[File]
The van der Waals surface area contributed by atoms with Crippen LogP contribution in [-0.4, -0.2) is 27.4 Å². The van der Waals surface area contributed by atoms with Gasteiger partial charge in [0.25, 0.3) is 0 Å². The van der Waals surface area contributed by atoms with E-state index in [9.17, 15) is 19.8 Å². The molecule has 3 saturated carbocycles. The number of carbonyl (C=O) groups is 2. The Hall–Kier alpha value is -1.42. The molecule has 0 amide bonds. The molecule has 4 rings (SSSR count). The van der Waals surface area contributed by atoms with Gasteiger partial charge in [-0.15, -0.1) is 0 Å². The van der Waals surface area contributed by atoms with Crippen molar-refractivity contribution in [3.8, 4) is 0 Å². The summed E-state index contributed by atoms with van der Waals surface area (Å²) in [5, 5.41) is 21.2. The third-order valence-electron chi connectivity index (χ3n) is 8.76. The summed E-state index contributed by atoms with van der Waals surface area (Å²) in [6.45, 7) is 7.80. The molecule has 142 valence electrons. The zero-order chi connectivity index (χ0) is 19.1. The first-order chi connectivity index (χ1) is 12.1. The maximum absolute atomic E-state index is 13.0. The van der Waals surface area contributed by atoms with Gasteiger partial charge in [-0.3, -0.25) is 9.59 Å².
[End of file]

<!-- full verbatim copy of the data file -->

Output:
The van der Waals surface area contributed by atoms with Crippen LogP contribution in [-0.4, -0.2) is 27.4 Å². The van der Waals surface area contributed by atoms with Gasteiger partial charge in [0.25, 0.3) is 0 Å². The van der Waals surface area contributed by atoms with E-state index in [9.17, 15) is 19.8 Å². The molecule has 3 saturated carbocycles. The number of carbonyl (C=O) groups is 2. The Hall–Kier alpha value is -1.42. The molecule has 0 amide bonds. The molecule has 4 rings (SSSR count). The van der Waals surface area contributed by atoms with Gasteiger partial charge in [-0.15, -0.1) is 0 Å². The van der Waals surface area contributed by atoms with Crippen molar-refractivity contribution in [3.8, 4) is 0 Å². The summed E-state index contributed by atoms with van der Waals surface area (Å²) in [5, 5.41) is 21.2. The third-order valence-electron chi connectivity index (χ3n) is 8.76. The summed E-state index contributed by atoms with van der Waals surface area (Å²) in [6.45, 7) is 7.80. The molecule has 142 valence electrons. The zero-order chi connectivity index (χ0) is 19.1. The first-order chi connectivity index (χ1) is 12.1. The maximum absolute atomic E-state index is 13.0. The van der Waals surface area contributed by atoms with Gasteiger partial charge in [-0.3, -0.25) is 9.59 Å².